It’s February and you know what that means: snow, groundhogs, presidents, and warm-weather vacations. However, for those who have a significant other, it’s also important to remember that it is Valentine’s Day.
Perhaps it’s your first, or maybe you’ve been through the motions a few dozen times. No matter your Valentine’s Day experience, anyone who is financially savvy is going to want to figure out a rational budget. Here is what the average 20-something is planning on spending this Valentine’s Day:
Most are Breaking More than One Benjamin
Those in the 25-34 age category have a whole lot of love to account for. Over 96 percent of people in this group reported having a significant other who is on the gift list this year. That’s the highest concentration of lovebirds reported by any age group, so it’s no wonder 20-somethings spend the most on Valentine’s Day.
According to the National Retail Federation, 20-somethings are planning on spending $204.03 this year on a range of presents in the name of love. That’s far above the average expense of $130.97, and also far above the collective wisdom of the female gender (which averages a mere $88.78). Grandma and grandpa in the 65-plus age group spend the least with $68.
Popping the Question is a Factor
Nearly 30 percent of 20-somethings have their minds set on diamonds, gold and/or silver. Those buying jewelry plan on budgeting $220.70 for their significant other. Clearly, precious stones and metals are going to expand the standard budget. Given the age group, it’s not too hard to imagine that a pending engagement could be a factor.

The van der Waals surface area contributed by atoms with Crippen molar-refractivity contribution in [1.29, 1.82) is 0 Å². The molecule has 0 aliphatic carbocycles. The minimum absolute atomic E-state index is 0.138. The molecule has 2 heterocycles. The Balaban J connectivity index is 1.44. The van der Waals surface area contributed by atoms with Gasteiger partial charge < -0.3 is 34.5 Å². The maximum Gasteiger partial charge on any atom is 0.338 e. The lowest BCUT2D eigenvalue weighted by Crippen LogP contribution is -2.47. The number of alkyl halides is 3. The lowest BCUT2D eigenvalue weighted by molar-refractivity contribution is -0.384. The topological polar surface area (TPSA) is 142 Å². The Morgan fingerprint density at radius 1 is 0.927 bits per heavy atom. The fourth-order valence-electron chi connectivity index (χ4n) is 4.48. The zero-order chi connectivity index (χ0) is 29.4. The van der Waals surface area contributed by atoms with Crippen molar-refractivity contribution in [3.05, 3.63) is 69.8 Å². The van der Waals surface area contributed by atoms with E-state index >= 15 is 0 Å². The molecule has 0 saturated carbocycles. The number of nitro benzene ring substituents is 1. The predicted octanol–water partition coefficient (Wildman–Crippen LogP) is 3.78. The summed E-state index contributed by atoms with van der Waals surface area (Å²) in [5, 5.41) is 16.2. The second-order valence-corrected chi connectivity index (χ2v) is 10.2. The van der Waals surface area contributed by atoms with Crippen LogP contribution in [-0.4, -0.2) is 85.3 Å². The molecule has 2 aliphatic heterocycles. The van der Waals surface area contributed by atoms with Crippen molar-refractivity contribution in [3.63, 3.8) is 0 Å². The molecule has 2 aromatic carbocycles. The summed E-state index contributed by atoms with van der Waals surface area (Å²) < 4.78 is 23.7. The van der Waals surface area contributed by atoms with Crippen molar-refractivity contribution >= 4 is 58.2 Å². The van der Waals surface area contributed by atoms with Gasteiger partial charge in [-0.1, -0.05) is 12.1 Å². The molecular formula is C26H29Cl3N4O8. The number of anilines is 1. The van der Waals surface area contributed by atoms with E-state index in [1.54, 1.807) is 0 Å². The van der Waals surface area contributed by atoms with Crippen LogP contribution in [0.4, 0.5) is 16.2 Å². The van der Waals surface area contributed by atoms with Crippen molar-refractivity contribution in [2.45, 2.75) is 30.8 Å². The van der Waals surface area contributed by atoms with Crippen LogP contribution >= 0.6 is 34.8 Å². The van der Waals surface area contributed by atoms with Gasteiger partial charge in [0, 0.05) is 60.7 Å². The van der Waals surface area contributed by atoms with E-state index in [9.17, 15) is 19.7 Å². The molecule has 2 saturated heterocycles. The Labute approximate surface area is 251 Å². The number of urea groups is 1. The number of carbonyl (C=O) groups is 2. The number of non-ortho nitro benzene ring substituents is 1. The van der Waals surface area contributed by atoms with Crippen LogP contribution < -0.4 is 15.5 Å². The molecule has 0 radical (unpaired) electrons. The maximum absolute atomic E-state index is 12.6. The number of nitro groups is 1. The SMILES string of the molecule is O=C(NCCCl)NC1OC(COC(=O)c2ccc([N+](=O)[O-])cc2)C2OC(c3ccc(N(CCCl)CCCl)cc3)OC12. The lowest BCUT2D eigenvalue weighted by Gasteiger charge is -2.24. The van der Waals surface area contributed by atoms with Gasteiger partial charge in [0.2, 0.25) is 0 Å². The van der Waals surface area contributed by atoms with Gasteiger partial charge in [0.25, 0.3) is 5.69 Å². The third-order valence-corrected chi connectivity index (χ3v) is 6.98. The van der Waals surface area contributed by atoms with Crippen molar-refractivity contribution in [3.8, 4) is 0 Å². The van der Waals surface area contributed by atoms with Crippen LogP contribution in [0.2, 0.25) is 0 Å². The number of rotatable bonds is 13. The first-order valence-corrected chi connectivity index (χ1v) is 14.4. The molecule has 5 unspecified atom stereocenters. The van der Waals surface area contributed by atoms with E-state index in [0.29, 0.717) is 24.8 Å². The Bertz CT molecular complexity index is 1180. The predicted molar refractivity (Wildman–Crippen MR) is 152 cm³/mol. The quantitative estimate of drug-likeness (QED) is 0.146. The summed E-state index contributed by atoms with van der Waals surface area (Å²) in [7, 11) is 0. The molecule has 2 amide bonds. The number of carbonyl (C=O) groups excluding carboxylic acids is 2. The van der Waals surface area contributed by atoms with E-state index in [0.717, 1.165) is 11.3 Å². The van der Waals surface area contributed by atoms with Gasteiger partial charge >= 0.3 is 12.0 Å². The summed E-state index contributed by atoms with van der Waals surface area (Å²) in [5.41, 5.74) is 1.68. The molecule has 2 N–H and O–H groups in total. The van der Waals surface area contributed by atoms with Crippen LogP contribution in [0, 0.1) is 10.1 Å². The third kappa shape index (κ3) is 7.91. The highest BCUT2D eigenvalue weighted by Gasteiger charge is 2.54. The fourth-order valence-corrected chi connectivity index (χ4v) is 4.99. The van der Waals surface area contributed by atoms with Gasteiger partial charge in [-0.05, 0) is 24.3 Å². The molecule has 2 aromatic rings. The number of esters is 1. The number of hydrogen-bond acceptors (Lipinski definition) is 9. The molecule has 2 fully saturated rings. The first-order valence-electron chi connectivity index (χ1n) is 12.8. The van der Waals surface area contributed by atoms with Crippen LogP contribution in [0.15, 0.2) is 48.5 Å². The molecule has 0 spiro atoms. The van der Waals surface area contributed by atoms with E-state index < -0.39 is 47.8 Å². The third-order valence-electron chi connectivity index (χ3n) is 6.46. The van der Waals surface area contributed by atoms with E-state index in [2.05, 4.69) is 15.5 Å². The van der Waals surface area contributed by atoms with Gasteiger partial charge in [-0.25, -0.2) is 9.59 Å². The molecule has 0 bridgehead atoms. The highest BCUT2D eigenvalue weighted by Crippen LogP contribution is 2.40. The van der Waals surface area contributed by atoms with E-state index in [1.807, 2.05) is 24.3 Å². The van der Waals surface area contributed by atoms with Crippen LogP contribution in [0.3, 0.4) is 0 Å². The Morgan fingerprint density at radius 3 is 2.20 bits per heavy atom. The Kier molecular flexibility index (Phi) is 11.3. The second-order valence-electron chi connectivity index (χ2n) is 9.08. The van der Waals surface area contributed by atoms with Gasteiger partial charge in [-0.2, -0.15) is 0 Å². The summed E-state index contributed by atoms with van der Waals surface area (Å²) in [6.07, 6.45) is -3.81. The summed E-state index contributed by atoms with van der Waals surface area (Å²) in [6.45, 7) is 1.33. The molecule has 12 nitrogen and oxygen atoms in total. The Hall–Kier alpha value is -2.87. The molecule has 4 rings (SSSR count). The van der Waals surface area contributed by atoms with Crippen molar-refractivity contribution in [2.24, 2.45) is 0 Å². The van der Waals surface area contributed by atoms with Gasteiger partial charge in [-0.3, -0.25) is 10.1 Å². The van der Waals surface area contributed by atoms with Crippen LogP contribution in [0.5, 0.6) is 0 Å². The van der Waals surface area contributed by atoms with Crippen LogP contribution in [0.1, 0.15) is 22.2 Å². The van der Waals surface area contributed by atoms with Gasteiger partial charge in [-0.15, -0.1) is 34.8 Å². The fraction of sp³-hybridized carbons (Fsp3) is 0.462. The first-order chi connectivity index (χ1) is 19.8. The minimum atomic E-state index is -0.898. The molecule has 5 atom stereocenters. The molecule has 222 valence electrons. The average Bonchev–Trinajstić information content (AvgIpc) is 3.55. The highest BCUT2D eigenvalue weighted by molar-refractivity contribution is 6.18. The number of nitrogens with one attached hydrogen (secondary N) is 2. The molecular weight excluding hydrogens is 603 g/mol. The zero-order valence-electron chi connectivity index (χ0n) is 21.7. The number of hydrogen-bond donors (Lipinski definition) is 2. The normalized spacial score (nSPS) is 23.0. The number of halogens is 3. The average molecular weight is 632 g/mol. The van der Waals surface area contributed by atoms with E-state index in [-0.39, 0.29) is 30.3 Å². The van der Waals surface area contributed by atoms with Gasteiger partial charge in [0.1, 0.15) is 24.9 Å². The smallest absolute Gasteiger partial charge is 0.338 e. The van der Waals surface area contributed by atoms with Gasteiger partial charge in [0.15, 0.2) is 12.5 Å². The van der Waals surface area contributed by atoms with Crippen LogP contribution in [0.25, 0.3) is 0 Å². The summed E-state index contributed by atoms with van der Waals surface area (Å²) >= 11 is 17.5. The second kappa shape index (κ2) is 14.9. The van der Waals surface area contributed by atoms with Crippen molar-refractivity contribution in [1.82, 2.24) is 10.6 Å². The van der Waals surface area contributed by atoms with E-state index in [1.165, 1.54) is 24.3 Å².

Most Popular Gifts for 20-Somethings
Obviously, what you plan on buying can have a great impact on your budget. Here’s what the average 20-something is buying this Valentine’s Day:
- Candy – 60.3 percent
- Greeting Cards – 52.8 percent
- Flowers – 46.7 percent
- An Evening Out – 45.7 percent
None of this sounds too surprising. They are quite common gifts; what is interesting is how these percentages compare with other age groups. 20-Somethings come in first place for percentages purchasing expensive gifts like flowers, jewelry and an evening out, and come in last place for the cheapest gifts like greeting cards.
Perhaps the best money saving advice I can give 20-somethings for theirValentine’s Day budget is to beware of the allure of Valentine’s Day newness. You don’t need to drain your wallet to go all out. Try and mix some low-cost Valentine’s Day fun in with some of your more expensive plans. Thoughtful often trumps expensive in matters of the heart – and the piggy bank.